The original Model 51 was an excellent little pistol in .380, and would scale up to 9×19 quite nicely.

  5. avatar Rokurota says:

    While the gun lists for just under $450, I’ve seen them under well under $400 on the shelf, occasionally as low as three bills. Not bad.

    Not good, either. Rugers, Caniks, and the S&W SD9VE go for $300 with no issues. I bought a used Beretta PX4 Compact Inox (which JWT raved about yesterday) for $350 incl. shipping and FFL a few months ago, and that’s a top-flight handgun. No need to settle for meh.

    1. avatar John Boch says:

      Agreed.

    2. avatar Mark N. says:

      I just bought my daughter the Ruger EC9 for $250, including shipping of $35.

    3. avatar jwtaylor says:

      I know it’s a differnt gun entirely, but I’m finding G40s for under $250 at my local cop shop. It’s not a gun I wanted, but for that price, it’s the gun I bought. Ludicrously cheap ammo too. All police turn-ins.
      I already have a LWD 40/9mm barrel to drop in it. So this just went into one of my “things have gone awry” bags.

  6. avatar Timmer says:

    For a self-defense firearm, I want something simple, not this. If you ever have an occasion you have to use it, you can be sure Mr. Murphy will be hanging around.

  7. avatar ironicatbest says:

    Thanks s cheap enuff, it looks like a cZ 52 to me. I wish Americans would have kinda took a better liking to the 7.62x 25. With good bullets and loaded hot it’s a kick ass cartridge.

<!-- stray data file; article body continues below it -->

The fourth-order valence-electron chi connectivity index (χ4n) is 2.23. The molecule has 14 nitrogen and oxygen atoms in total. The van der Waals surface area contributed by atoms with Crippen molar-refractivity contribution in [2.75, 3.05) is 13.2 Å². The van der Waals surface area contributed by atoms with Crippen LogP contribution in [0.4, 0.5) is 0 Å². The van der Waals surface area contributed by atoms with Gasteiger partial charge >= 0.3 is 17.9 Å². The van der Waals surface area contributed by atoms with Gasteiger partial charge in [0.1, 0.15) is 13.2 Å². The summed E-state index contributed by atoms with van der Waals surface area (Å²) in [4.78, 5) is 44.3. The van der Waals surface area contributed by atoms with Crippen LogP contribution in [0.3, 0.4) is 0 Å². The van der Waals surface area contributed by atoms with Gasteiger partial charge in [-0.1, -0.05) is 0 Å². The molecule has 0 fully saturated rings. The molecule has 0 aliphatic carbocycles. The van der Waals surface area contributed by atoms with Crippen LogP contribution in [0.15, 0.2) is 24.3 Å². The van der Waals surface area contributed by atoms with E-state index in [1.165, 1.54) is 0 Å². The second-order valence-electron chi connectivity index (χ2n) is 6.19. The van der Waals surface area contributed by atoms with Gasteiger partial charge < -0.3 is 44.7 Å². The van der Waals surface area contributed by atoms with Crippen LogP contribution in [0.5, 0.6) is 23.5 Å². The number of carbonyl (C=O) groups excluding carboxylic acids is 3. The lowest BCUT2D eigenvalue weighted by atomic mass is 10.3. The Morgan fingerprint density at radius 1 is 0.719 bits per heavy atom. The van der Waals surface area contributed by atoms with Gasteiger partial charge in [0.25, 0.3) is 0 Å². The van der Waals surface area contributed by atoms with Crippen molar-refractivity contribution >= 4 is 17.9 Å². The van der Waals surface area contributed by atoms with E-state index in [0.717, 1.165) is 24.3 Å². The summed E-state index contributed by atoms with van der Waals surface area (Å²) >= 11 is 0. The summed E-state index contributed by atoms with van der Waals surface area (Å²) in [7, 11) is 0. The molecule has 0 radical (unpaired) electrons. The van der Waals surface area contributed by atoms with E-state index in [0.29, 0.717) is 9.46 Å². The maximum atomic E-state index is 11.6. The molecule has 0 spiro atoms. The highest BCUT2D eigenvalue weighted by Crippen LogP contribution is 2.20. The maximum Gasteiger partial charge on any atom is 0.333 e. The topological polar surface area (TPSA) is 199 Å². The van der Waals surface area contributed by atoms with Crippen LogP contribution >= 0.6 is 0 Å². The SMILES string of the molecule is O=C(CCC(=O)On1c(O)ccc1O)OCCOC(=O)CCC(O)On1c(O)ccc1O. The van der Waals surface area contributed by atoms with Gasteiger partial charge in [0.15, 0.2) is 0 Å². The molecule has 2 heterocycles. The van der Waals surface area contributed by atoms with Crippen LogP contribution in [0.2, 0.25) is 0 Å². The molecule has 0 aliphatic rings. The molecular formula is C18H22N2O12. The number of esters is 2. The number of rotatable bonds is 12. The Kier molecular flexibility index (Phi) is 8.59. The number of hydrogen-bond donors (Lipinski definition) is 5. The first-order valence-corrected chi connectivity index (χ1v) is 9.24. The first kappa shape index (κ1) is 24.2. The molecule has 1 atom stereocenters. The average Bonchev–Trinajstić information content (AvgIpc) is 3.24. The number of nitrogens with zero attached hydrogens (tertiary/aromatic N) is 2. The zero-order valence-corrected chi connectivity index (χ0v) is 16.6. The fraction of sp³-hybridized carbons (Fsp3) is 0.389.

1. avatar Gun Free School Zones are a crime against humanity says:

      The x25 is a hot round. It pretty much requires a full size service weapon to handle it. I can’t see it being a good fit for a conceal carry weapon.

      Now, design a new carbine to use it with 30 round mags and you got something.

      1. avatar barnbwt says:

        The R51 takes +P despite a light compact size slide. The 9mm mag is a gnat-hair too short for x25, unfortunately, or I would have done a conversion by now.

        Remington wasted so much potential with their incompetence

  8. avatar Swarf says:

    It’s a damn shame, because I sure do like the looks of this pistol.

    I’ve learned the hard way, though, that looks aren’t enough.

  9. avatar little horn says:

    no need for such a complicated internal design. no thanks. not to mention the PD was retro fitted to the OUTSIDE of rifles so i wouldn’t want that inside a handgun.